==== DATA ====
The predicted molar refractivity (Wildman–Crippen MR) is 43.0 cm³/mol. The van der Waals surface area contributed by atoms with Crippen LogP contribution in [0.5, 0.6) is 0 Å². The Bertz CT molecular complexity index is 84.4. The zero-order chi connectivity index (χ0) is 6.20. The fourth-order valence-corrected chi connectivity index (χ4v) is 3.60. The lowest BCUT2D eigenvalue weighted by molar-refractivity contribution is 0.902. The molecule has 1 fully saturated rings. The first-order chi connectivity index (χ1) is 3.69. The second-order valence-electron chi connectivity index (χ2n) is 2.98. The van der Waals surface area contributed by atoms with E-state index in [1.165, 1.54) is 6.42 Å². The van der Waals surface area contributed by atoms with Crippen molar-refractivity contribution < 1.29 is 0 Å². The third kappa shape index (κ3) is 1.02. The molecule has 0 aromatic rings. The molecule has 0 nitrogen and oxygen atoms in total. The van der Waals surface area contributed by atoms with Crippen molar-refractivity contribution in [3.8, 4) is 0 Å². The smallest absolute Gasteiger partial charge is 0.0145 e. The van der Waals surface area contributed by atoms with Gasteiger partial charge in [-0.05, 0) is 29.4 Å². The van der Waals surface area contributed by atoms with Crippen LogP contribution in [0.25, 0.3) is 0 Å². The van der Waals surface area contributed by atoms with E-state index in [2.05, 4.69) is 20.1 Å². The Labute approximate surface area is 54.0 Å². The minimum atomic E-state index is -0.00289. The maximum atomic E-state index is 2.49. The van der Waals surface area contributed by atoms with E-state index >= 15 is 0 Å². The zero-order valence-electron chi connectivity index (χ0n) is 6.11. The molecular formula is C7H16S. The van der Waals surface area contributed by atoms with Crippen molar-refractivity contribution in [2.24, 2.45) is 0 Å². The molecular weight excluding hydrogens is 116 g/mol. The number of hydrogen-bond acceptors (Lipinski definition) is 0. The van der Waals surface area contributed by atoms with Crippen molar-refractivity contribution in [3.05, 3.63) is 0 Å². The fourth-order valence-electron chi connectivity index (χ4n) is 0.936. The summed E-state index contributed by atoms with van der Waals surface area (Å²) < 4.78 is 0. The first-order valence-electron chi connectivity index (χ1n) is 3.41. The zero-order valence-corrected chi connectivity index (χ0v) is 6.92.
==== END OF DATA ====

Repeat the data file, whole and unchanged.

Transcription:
The predicted molar refractivity (Wildman–Crippen MR) is 43.0 cm³/mol. The van der Waals surface area contributed by atoms with Crippen LogP contribution in [0.5, 0.6) is 0 Å². The Bertz CT molecular complexity index is 84.4. The zero-order chi connectivity index (χ0) is 6.20. The fourth-order valence-corrected chi connectivity index (χ4v) is 3.60. The lowest BCUT2D eigenvalue weighted by molar-refractivity contribution is 0.902. The molecule has 1 fully saturated rings. The first-order chi connectivity index (χ1) is 3.69. The second-order valence-electron chi connectivity index (χ2n) is 2.98. The van der Waals surface area contributed by atoms with E-state index in [1.165, 1.54) is 6.42 Å². The van der Waals surface area contributed by atoms with Crippen molar-refractivity contribution < 1.29 is 0 Å². The third kappa shape index (κ3) is 1.02. The molecule has 0 aromatic rings. The molecule has 0 nitrogen and oxygen atoms in total. The van der Waals surface area contributed by atoms with Crippen molar-refractivity contribution in [3.8, 4) is 0 Å². The smallest absolute Gasteiger partial charge is 0.0145 e. The van der Waals surface area contributed by atoms with Gasteiger partial charge in [-0.05, 0) is 29.4 Å². The van der Waals surface area contributed by atoms with Crippen LogP contribution in [0.25, 0.3) is 0 Å². The van der Waals surface area contributed by atoms with E-state index in [2.05, 4.69) is 20.1 Å². The Labute approximate surface area is 54.0 Å². The minimum atomic E-state index is -0.00289. The maximum atomic E-state index is 2.49. The van der Waals surface area contributed by atoms with E-state index >= 15 is 0 Å². The zero-order valence-electron chi connectivity index (χ0n) is 6.11. The molecular formula is C7H16S. The van der Waals surface area contributed by atoms with Crippen molar-refractivity contribution in [2.24, 2.45) is 0 Å². The molecular weight excluding hydrogens is 116 g/mol. The number of hydrogen-bond acceptors (Lipinski definition) is 0. The van der Waals surface area contributed by atoms with Crippen molar-refractivity contribution in [3.05, 3.63) is 0 Å². The fourth-order valence-electron chi connectivity index (χ4n) is 0.936. The summed E-state index contributed by atoms with van der Waals surface area (Å²) < 4.78 is 0. The first-order valence-electron chi connectivity index (χ1n) is 3.41. The zero-order valence-corrected chi connectivity index (χ0v) is 6.92.